Mass movement rocks Israel

  Interview with Israeli Socialist

 

On Saturday 6 August an estimated 300,000 people took to the streets of Israel demanding an end to high rents, decent housing, price controls and wage rises. This movement of Israeli workers, Jewish and Palestinian, has rattled the hated right-wing Israeli government and political establishment.

socialistpartyni.net spoke to Rami Eitan a member of Maavak Sotzyalisti (Socialist Stuggle), the Israeli sister party of the Socialist Party about recent developments.

What are the issues which have led to the mass demonstrations in Israel in recent weeks?

The mass protest started over the deepening of the housing crisis in Israel. Lack of affordable housing and rocketing rent prices brought many young people to pitch a tent in the middle of a main boulevard in Tel Aviv, and similar tent cities have spread all over the country. While the demand for affordable housing was and still is the main demand of the protest, other demands such as an increase of wages, and price control for most basic commodities are common as well.

In recent years the Israeli masses have been under severe attacks of neo-liberal policies imposed by all establishment parties that chose to lower taxes such as corporate tax and increase taxes on gas, water, transportation and such.

What is the attitude of workers and youth in Israel towards the Government and the establishment?

There is a wide acceptance among workers and youth that the government is controlled by corporations and business tycoons. Most people will say that this is the core of the problem, and that the political establishment does not represent ordinary people and is generally apathetic to their daily problems.

What programme is Socialist Struggle Movement putting forward in the movement?

We put forward a programme of not only demands, but also how can we achieve them. We call for a general strike as a mean that can put more pressure on the government. We also point to the crucial question of leadership and maintain that a democratic organisation of this movement is key for it to be able to go forward. These mechanisms can be the base of a wide workers party that will be able to challenge the capitalist parties and offer a true alternative after the tents will be gone.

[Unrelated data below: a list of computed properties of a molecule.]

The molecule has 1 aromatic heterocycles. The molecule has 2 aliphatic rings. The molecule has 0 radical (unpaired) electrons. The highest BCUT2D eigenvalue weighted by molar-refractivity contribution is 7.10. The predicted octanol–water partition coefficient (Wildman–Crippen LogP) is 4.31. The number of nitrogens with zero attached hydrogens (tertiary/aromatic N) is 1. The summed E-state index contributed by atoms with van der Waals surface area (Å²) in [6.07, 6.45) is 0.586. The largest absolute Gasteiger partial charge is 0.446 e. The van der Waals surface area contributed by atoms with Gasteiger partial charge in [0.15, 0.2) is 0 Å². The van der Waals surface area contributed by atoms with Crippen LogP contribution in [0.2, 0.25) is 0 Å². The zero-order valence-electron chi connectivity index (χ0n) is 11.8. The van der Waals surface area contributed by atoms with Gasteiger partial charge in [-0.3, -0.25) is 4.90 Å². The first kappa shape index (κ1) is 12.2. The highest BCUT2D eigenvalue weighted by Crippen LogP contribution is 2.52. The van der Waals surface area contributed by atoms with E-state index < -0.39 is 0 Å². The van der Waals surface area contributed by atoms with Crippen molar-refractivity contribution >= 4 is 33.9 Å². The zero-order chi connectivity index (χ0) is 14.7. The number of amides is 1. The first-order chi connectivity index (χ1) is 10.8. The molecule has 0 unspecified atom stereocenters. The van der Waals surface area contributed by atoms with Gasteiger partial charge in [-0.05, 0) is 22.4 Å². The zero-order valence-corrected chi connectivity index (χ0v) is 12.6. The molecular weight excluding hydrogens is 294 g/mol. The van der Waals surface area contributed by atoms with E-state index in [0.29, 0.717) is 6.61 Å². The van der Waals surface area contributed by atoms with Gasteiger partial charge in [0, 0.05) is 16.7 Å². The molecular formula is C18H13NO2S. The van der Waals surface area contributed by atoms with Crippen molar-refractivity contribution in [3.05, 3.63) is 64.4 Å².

Some groups on the left write off the Israeli working class claiming that they will not linking up with the struggle of Palestinians. Is this the case?

The national question in Israel/Palestine is crucial for the development of every mass movement, and we have put forward the demand to link this question to the social struggle within Israel as a mean to build the base for a united struggle of the working class in Israel and Palestine. Unfortunately many left groups here don’t see the need for this and are afraid of alienating layers of Jewish workers.

Consciousness can only be developed through struggles, and we can see that happening here as a vast majority of the protesters refuse to let far right organisations get involved in the protests, and refuse to hear of “solutions” such as deportation of immigrant workers or expansion of the settlements in the West Bank.

While it is generally true that most workers will not immediately link the social and national question, it is our role to make this connection and put forward a programme to widen this movement and call for a united struggle to replace capitalism in the region as the only way to solve the national question.

 

Total
0
Shares
Previous Article

SAVE CITY HOSPITAL A&E

Next Article

Brendan Lillis must be released

Related Posts

Thailand – eyewitness report

Decisive battle between the 'reds' and the government?

By the time this report was written, the tension had increased to a new level in the streets of Bangkok since the passsing of Wednesday night’s ultimatum.

The protesters are preparing for the impending army intervention which, judging by the murderous fighting at the end of April, would mean preparing for a bloodbath. For more than two months, the 'red shirts' opposition to the government of Abhisit Vejjajiva has been occupying the trade and financial district of Siam. They demand the dissolution of Parliament and call for immediate elections.

Northern Ireland: New party needed for working class

The general election in Northern Ireland looks set to be dominated by sectarian politics and deep divisions within unionism. Neither will inspire workers, Catholic and Protestant, to go and vote. Less than 43% turned out to vote in the European elections last year – an extremely low turnout by Northern Ireland standards.

Since that election, unionism has been shaken by a series of crisis and scandals. The rising threat of the Traditional Unionist Voice (TUV) and the Ulster Unionists pact with the Tories has caused considerable distress for the leaderships of the DUP and the UUP.